The reality is 96 percent of U.S. counties have unmet needs for mental and behavioral health services at a time when demand is soaring.1 Current shortages leave those needing care with less-than-optimal choices. People often turn to primary care doctors, or alternatively, opt for no treatment at all—leading to further deterioration or crisis situations that result in costly interventions.
The good news is that direct-to-consumer (D2C) telepsychiatry can help fill these gaps and improve the outlook on connected community models. While D2C is a relatively new concept, other settings across the care continuum have leveraged telepsychiatry for the past two decades, including hospitals, inpatient units, community-based case centers and correctional facilities.
Leveraged through easy-to-use videoconferencing technology, D2C offerings are opening new doors to psychiatric providers for evaluation, consultation and treatment.
D2C Telepsychiatry: Expanding Access And Referral Options
Growth of D2C telepsychiatry in recent years has expanded as patients become more empowered and seek out convenient ways of managing their care. Patients increasingly prefer “anywhere, anytime” options like the D2C model because it enables access to care from the comfort of home—or other private locations—on their own schedule.
This type of care allows providers to be more proactive and address issues before conditions reach what Mental Health America (MHA) refers to as a “stage four” level of severity. In effect, better patient engagement can trigger greater follow-through with care plans and minimize the potential for symptoms and issues to escalate.
Telepsychiatry often gives providers greater insights into their patients’ environments. For instance, a colleague of mine is a therapist in New Jersey, and she’s been treating one of her patients for years in person. When my colleague started using D2C Telepsychiatry, she was able to see her patient online through real-time video calls rather than in person, and noticed right away that her patient was hoarding her belongings. My colleague was able to learn about her patient’s living condition and other factors that influenced her treatment plans. Further, her patient reported feeling more comfortable and at-ease during their appointments.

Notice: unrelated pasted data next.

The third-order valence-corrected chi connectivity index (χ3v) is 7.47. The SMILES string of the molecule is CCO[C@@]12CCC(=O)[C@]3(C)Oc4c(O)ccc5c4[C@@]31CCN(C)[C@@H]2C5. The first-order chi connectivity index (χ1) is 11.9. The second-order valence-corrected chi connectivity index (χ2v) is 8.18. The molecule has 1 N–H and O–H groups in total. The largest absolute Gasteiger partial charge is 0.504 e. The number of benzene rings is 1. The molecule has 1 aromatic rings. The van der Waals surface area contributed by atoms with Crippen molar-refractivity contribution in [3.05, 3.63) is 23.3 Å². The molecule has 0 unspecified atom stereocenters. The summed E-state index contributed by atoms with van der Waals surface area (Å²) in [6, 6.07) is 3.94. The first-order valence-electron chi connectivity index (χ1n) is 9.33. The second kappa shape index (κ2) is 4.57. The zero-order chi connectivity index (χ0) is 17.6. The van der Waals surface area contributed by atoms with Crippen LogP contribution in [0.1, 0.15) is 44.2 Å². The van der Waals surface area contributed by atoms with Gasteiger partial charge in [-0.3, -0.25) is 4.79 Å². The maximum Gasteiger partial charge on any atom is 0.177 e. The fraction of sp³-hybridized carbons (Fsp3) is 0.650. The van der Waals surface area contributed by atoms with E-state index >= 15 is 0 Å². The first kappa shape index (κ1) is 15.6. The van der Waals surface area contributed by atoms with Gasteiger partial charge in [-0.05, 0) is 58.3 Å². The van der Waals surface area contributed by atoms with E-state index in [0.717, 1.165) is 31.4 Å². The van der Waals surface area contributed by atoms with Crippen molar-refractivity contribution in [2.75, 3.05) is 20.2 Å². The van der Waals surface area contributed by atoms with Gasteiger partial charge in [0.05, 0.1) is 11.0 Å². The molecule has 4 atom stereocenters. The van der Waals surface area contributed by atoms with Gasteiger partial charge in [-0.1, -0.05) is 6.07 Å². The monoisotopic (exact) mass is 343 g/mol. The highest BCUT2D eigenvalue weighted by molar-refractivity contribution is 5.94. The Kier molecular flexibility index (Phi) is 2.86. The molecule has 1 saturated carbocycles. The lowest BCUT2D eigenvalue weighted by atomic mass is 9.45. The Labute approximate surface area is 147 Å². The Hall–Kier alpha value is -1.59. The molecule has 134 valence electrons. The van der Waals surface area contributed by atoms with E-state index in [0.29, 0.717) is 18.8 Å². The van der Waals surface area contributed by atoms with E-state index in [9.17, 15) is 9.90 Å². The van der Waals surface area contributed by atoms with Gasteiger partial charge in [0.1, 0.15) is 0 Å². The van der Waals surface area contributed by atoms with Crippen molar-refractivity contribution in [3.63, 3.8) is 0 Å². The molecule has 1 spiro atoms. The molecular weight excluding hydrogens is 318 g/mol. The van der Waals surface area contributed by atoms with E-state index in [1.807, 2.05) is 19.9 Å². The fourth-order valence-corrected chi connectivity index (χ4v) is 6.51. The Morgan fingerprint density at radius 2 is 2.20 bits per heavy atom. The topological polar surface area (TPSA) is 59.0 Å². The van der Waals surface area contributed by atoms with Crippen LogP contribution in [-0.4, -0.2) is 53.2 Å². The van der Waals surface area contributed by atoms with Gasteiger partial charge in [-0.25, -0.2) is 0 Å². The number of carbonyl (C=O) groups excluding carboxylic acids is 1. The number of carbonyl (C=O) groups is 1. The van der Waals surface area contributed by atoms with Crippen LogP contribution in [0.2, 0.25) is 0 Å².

D2C telepsychiatry also provides more referral options, enabling earlier interventions and greater access to services. While frequently sought out as a mental health alternative, many primary care providers are uncomfortable prescribing psychotropic medications or lack psychiatry expertise.
By providing a reliable behavioral health referral option, D2C telepsychiatry takes the pressure off of primary care providers. Moreover, collaboration and information exchange between the referring physician and D2C provider can allow for more comprehensive care.
Outside of primary care, D2C expands referral options for discharge planning from acute and inpatient settings. The current mental health provider shortage can slow down referral processes, leading to disjointed transitions where patients must “settle” on whatever is available in the nearby area instead of what is best.
Closing The Loop To A Connected Community
Even as health care leaders increasingly embrace telepsychiatry models, most are currently used in siloes across community settings. However, there’s opportunity to leverage existing resources and establish community-wide telepsychiatry networks to connect all appropriate care settings.
This connected community model improves both information sharing between providers and continuity of care for patients. Patients can use telepsychiatry to see the same provider or same network of providers across different care settings or from home with D2C care. In tandem, primary care doctors, community organizations and telepsychiatry providers can better collaborate on patient care.
Telepsychiatry networks not only improve care outcomes, but also create economies of scale. For instance, health care settings can benefit from sharing a telepsychiatry provider network. This option places less pressure on community resources to recruit and retain local behavioral health providers.
Communities can take steps to utilize a telepsychiatry network across care continuums by:
- Bringing together payers, primary care, hospital systems, outpatient behavioral health, corrections, schools, skilled nursing and other community organizations
- Assessing their current behavioral health resources to identify gaps and opportunities
- Setting multiple locations up with technology to access telepsychiatry
- Establishing a telebehavioral health network of licensed providers who are aware of community services and resources
- Utilizing shared scheduling tools for booking psychiatric resources and appointments
Telepsychiatry helps address the gaps in behavioral health care across the continuum by proactively treating patients’ whole health through the concept of the connected community. By increasing patient access to care and referral options, this evolving model supports timely, proactive intervention, minimizing the potential need for more costly care and enabling better outcomes.
About The Author
James R. Varrell, M.D. is a child and adolescent psychiatrist who has been practicing telepsychiatry for 18 years and is the Medical Director of InSight + Regroup. InSight+ Regroup’s direct-to-consumer division that accepts patient referrals for psychiatry and therapy is called Inpathy.
Original article posted on Health IT Outcomes